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Why Americans are paying much more for Internet access,and getting much less
America's remarkable explosion of industrial output and national wealth at the end of the nineteenth century was matched by a troubling rise in poverty and worker unrest. As politicians and intellectuals fought over the causes of this crisis, Henry George (1839–1897) published a radical critique of laissez-faire capitalism and its threat to the nation's republican traditions. Progress and Poverty (1879), which became a surprise best-seller, offered a provocative solution for preserving these traditions while preventing the amassing of wealth in the hands of the few: a single tax on land values. George's writings and years of social activism almost won him the mayor's seat in New York City in 1886. Though he lost the election, his ideas proved instrumental to shaping a popular progressivism that remains essential to tackling inequality today. Edward T. O'Donnell's exploration of George's life and times merges labor, ethnic, intellectual, and political history to illuminate the early militant labor movement in New York during the Gilded Age. He locates in George's rise to prominence the beginning of a larger effort by American workers to regain control of the workplace and obtain economic security and opportunity. The Gilded Age was the first but by no means the last era in which Americans confronted the mixed outcomes of modern capitalism. George's accessible, forward-thinking ideas on democracy, equality, and freedom have tremendous value for contemporary debates over the future of unions, corporate power, Wall Street recklessness, government regulation, and political polarization.
Modern-day markets do not arise spontaneously or evolve naturally. Rather they are crafted by individuals, firms, and most of all, by governments. Thus "marketcraft" represents a core function of government comparable to statecraft and requires considerable artistry to govern markets effectively. Just as real-world statecraft can be masterful or muddled, so it is with marketcraft. In Marketcraft, Steven Vogel builds his argument upon the recognition that all markets are crafted then systematically explores the implications for analysis and policy. In modern societies, there is no such thing as a free market. Markets are institutions, and contemporary markets are all heavily regulated. The "free market revolution" that began in the 1980s did not see a deregulation of markets, but rather a re-regulation. Vogel looks at a wide range of policy issues to support this concept, focusing in particular on the US and Japan. He examines how the US, the "freest" market economy, is actually among the most heavily regulated advanced economies, while Japan's effort to liberalize its economy counterintuitively expanded the government's role in practice. Marketcraft demonstrates that market institutions need government to function, and in increasingly complex economies, governance itself must feature equally complex policy tools if it is to meet the task. In our era-and despite what anti-government ideologues contend-governmental officials, regardless of party affiliation, should be trained in marketcraft just as much as in statecraft.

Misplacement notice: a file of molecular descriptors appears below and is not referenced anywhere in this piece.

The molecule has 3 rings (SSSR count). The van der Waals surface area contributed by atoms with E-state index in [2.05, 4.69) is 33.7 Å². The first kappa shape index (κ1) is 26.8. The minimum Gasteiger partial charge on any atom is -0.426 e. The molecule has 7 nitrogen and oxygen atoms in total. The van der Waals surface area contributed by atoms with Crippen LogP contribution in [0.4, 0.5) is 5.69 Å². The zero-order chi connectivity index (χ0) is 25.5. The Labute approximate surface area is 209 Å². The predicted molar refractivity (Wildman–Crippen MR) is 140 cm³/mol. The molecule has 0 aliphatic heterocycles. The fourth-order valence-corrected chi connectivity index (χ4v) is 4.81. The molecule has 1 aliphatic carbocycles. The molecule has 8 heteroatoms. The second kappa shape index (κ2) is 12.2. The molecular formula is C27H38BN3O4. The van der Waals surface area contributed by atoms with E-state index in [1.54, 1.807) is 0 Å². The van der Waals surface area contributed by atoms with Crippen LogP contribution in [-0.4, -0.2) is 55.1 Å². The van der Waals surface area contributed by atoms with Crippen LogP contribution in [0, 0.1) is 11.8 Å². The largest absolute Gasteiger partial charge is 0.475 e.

Every day, corporations are connecting the dots about our personal behavior—silently scrutinizing clues left behind by our work habits and Internet use. But who connects the dots about what firms are doing with all this information? Frank Pasquale exposes how powerful interests abuse secrecy for profit and explains ways to rein them in.
Leveraging Big Data and 21st century technology to renew cities and citizenship in America The Responsive City is a guide to civic engagement and governance in the digital age that will help leaders link important breakthroughs in technology and data analytics with age-old lessons of small-group community input to create more agile, competitive, and economically resilient cities. Featuring vivid case studies highlighting the work of pioneers in New York, Boston, Chicago and more, the book provides a compelling model for the future of governance. The book will help mayors, chief technology officers, city administrators, agency directors, civic groups and nonprofit leaders break out of current paradigms to collectively address civic problems. The Responsive City is the culmination of research originating from the Data-Smart City Solutions initiative, an ongoing project at Harvard Kennedy School working to catalyze adoption of data projects on the city level. The book is co-authored by Professor Stephen Goldsmith, director of Data-Smart City Solutions at Harvard Kennedy School, and Professor Susan Crawford, co-director of Harvard's Berkman Center for Internet and Society. Former New York City Mayor Michael Bloomberg penned the book’s foreword. Based on the authors’ experiences and extensive research, The Responsive City explores topics including: Building trust in the public sector and fostering a sustained, collective voice among communities; Using data-smart governance to preempt and predict problems while improving quality of life; Creating efficiencies and saving taxpayer money with digital tools; and Spearheading these new approaches to government with innovative leadership.

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